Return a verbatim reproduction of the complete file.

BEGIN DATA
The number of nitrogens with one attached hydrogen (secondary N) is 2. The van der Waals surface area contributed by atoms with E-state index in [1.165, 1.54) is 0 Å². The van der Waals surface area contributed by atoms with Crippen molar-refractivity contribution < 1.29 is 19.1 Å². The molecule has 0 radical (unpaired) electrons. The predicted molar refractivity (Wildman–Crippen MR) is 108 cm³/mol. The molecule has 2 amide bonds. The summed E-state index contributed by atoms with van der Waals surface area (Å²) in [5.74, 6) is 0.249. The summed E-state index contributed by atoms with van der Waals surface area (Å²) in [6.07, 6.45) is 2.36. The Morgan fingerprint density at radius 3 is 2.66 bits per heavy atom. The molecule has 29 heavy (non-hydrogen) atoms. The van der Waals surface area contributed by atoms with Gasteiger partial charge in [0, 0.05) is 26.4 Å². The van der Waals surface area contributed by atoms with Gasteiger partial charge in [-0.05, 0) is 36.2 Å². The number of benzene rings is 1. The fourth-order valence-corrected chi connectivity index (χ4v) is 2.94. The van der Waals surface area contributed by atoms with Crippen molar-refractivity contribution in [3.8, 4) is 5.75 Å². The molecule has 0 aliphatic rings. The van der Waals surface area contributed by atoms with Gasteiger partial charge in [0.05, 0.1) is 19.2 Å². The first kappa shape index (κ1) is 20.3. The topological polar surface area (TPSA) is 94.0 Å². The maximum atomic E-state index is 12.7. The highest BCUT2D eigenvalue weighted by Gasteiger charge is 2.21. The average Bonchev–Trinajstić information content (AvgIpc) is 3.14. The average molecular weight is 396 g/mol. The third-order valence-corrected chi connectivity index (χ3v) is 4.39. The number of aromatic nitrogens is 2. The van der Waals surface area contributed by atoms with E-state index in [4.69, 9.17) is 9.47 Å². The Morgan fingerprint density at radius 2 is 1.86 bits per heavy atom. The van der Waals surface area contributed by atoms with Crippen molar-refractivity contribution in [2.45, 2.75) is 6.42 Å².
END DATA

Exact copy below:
The number of nitrogens with one attached hydrogen (secondary N) is 2. The van der Waals surface area contributed by atoms with E-state index in [1.165, 1.54) is 0 Å². The van der Waals surface area contributed by atoms with Crippen molar-refractivity contribution < 1.29 is 19.1 Å². The molecule has 0 radical (unpaired) electrons. The predicted molar refractivity (Wildman–Crippen MR) is 108 cm³/mol. The molecule has 2 amide bonds. The summed E-state index contributed by atoms with van der Waals surface area (Å²) in [5.74, 6) is 0.249. The summed E-state index contributed by atoms with van der Waals surface area (Å²) in [6.07, 6.45) is 2.36. The Morgan fingerprint density at radius 3 is 2.66 bits per heavy atom. The molecule has 29 heavy (non-hydrogen) atoms. The van der Waals surface area contributed by atoms with Gasteiger partial charge in [0, 0.05) is 26.4 Å². The van der Waals surface area contributed by atoms with Gasteiger partial charge in [-0.05, 0) is 36.2 Å². The number of benzene rings is 1. The fourth-order valence-corrected chi connectivity index (χ4v) is 2.94. The van der Waals surface area contributed by atoms with Crippen molar-refractivity contribution in [3.8, 4) is 5.75 Å². The molecule has 0 aliphatic rings. The van der Waals surface area contributed by atoms with Gasteiger partial charge in [0.05, 0.1) is 19.2 Å². The first kappa shape index (κ1) is 20.3. The topological polar surface area (TPSA) is 94.0 Å². The maximum atomic E-state index is 12.7. The highest BCUT2D eigenvalue weighted by Gasteiger charge is 2.21. The average Bonchev–Trinajstić information content (AvgIpc) is 3.14. The average molecular weight is 396 g/mol. The third-order valence-corrected chi connectivity index (χ3v) is 4.39. The number of aromatic nitrogens is 2. The van der Waals surface area contributed by atoms with E-state index in [4.69, 9.17) is 9.47 Å². The Morgan fingerprint density at radius 2 is 1.86 bits per heavy atom. The van der Waals surface area contributed by atoms with Crippen molar-refractivity contribution in [2.45, 2.75) is 6.42 Å².